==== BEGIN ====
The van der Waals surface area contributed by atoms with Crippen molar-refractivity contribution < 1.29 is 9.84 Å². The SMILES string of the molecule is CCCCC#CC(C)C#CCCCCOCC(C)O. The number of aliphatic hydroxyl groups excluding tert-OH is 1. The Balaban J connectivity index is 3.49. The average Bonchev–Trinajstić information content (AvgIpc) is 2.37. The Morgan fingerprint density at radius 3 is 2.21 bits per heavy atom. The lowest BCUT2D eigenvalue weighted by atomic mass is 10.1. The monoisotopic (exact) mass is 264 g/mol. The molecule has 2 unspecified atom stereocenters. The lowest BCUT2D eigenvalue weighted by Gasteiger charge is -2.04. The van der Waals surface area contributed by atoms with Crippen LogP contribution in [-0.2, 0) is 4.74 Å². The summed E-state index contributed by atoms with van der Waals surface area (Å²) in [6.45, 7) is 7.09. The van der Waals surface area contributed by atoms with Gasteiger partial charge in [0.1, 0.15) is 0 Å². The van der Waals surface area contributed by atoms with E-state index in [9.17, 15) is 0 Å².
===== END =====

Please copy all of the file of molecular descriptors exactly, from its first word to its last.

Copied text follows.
The van der Waals surface area contributed by atoms with Crippen molar-refractivity contribution < 1.29 is 9.84 Å². The SMILES string of the molecule is CCCCC#CC(C)C#CCCCCOCC(C)O. The number of aliphatic hydroxyl groups excluding tert-OH is 1. The Balaban J connectivity index is 3.49. The average Bonchev–Trinajstić information content (AvgIpc) is 2.37. The Morgan fingerprint density at radius 3 is 2.21 bits per heavy atom. The lowest BCUT2D eigenvalue weighted by atomic mass is 10.1. The monoisotopic (exact) mass is 264 g/mol. The molecule has 2 unspecified atom stereocenters. The lowest BCUT2D eigenvalue weighted by Gasteiger charge is -2.04. The van der Waals surface area contributed by atoms with Crippen LogP contribution in [-0.2, 0) is 4.74 Å². The summed E-state index contributed by atoms with van der Waals surface area (Å²) in [6.45, 7) is 7.09. The van der Waals surface area contributed by atoms with Gasteiger partial charge in [0.1, 0.15) is 0 Å². The van der Waals surface area contributed by atoms with E-state index in [9.17, 15) is 0 Å².